Having scraped and clawed my way through the trenches of Hollywood to reach my goal, I found this approach offensive. That, as much as anything, re-ignited my desire to write "The Blue Collar Screenwriter and the Elements of Screenplay." If nothing else, I hoped to set the record straight, at least to some degree. Even at that, I don't consider myself an expert. I don't claim or pretend to have all the answers, or to know the one-and-only secret to success. Perhaps, I could make more money if I had the brass balls necessary to make that claim, but I just can't do it.

However, I have gathered a lot of information on the subject over my thirty-plus years in the business, and I felt compelled to share it. At the least, I've actually done what I teach, and that has to count for something.

In recent years, I have also been enlightened on another perspective that previously had escaped me. Some of my screenwriting students are novelists; many of them successful. Their goal, now, is to adapt their novels for the screen. These dedicated writers opened my eyes to the similarities and the differences between the forms. A story is a story, but a novel is not a screenplay. How to make the "twain" meet?

That is the purpose of today's blog; my first. In an excerpt from my book, I will present an issue which is common to all stories, but approached in a manner which is unique to the screenwriting form. I hope that novelists, screenwriters and those who aspire to either or both will find something of value within it.

So, sit back, relax and allow me to introduce you to "Physical Proxies."

Physical Proxies

Once you have established your character's backstory, you must now find ways to reflect that backstory in a character's actions and words. If you want to reveal a character's inner-workings visually, then you must do so with, guess what? Action.
The internal thought or emotion you want to reveal must be delivered in a manner which is visual, and allows the actor and director to interpret it. For my own edification, I've termed these actions "Physical Proxies."
There's really no mystery to it, or anything new. It's simply a reflection of the old "show, don't tell" rule.
Let's utilize a scene from "Rocky" to examine some physical proxies.
Early in the story, Rocky has been offered the fight with Apollo Creed, for the championship. Mickey, the boxing trainer, wants to be Rocky's manager. The trouble is, the men had an earlier run-in, when Mickey took away Rocky's locker at the gym and gave it to another fighter, whom he deemed a "contender." Rocky, however, was a "tomato," who fought like an ape, and should retire.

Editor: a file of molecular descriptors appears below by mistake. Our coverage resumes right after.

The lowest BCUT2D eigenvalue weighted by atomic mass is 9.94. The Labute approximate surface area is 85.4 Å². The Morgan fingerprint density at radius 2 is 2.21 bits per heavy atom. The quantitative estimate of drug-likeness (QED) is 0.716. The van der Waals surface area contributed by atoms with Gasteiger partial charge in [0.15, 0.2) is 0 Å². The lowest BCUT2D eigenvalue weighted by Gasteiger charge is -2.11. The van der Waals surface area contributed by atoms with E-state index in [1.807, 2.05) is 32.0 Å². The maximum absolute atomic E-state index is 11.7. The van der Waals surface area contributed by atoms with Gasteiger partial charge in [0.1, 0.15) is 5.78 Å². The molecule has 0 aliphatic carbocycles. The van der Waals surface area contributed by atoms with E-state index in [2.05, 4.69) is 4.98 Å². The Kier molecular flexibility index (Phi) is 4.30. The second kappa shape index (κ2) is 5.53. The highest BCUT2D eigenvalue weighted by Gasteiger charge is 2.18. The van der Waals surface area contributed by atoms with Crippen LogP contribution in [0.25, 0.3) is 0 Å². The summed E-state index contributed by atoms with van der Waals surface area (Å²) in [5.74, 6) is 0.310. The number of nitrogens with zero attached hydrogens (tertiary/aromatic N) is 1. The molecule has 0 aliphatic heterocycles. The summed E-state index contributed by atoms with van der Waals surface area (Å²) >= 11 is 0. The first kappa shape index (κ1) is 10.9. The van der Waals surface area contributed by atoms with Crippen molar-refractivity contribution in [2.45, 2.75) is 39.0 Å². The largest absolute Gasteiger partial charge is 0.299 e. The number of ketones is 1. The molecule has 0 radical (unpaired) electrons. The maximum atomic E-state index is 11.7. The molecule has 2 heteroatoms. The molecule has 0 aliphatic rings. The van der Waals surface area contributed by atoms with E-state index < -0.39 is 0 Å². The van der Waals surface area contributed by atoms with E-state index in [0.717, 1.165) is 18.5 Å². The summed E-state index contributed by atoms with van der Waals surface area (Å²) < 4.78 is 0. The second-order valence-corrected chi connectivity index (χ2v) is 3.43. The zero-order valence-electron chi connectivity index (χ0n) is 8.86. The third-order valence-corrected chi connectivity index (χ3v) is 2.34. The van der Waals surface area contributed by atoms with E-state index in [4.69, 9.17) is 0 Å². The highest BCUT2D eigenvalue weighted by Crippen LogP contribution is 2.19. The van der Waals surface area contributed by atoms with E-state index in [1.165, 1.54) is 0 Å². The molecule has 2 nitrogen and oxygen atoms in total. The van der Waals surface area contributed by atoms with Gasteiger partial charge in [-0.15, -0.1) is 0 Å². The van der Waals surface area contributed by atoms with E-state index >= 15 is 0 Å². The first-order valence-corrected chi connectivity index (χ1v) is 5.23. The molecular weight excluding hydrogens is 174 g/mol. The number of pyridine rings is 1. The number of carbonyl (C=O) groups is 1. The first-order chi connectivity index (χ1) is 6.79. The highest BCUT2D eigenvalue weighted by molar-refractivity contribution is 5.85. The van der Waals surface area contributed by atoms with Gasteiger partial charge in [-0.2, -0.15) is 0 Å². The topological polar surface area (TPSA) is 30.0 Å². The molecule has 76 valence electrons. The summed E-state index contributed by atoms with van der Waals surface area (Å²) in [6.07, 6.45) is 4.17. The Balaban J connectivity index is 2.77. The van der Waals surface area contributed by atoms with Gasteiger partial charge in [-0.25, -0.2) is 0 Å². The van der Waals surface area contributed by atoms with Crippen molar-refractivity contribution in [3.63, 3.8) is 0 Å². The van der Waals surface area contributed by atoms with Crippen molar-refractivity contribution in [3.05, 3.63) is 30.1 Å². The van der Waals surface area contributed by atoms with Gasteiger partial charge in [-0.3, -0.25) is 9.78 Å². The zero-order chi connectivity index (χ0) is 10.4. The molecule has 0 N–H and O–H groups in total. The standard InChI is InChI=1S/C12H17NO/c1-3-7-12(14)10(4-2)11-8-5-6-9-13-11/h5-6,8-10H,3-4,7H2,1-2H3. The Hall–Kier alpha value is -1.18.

Now, here's Mickey, showing up at the door of Rocky's shabby little apartment, hat-in-hand.

Once inside, Mickey follows Rocky around the apartment, making his case. He talks about his experiences and shows Rocky pictures of young Mickey as a boxer.
And, what does Rocky do? He keeps moving away from Mickey. He throws darts at a dart board. He gets a beer from the refrigerator. He walks to his bedroom. Finally, when all else fails, Rocky goes into the bathroom and closes the door.
These are the physical proxies Rocky employs to express what he's feeling. Here's a big, tough, heavyweight fighter, and what is he doing? Avoiding confrontation! He can go toe-to-toe with brutes in the ring, but emotional confrontation makes him uncomfortable.
This scene is just such an emotional confrontation. The more Mickey persists, the more uncomfortable Rocky grows. He's squirming, before our eyes. That's a reveal of a characteristic which is demonstrated throughout the story, not just in this scene.
Rocky keeps telling Mickey that the fight is set, and he doesn't need a manager. That's the text, but we know what's really going on. Mickey gave up on him. Mickey told him to quit. Mickey hurt his feelings. You could see it, churning around inside him. You knew the reason he was saying "no." Nobody had to tell us, because Rocky showed us.
The only time it was really addressed verbally was when Rocky, still trying to avoid the subject, steps into the doorway of his bedroom. Mickey follows him in and there sees a poster of the heavyweight legend Rocky Marciano on the wall. Mickey remarks that Rocky reminds him of Marciano. He moves like the champ. He's got heart. Rocky's deadpan reply:
"Yeah, I got heart. But, I ain't got no locker, do I, Mick?"
There it is, in glorious subtext. It's personal.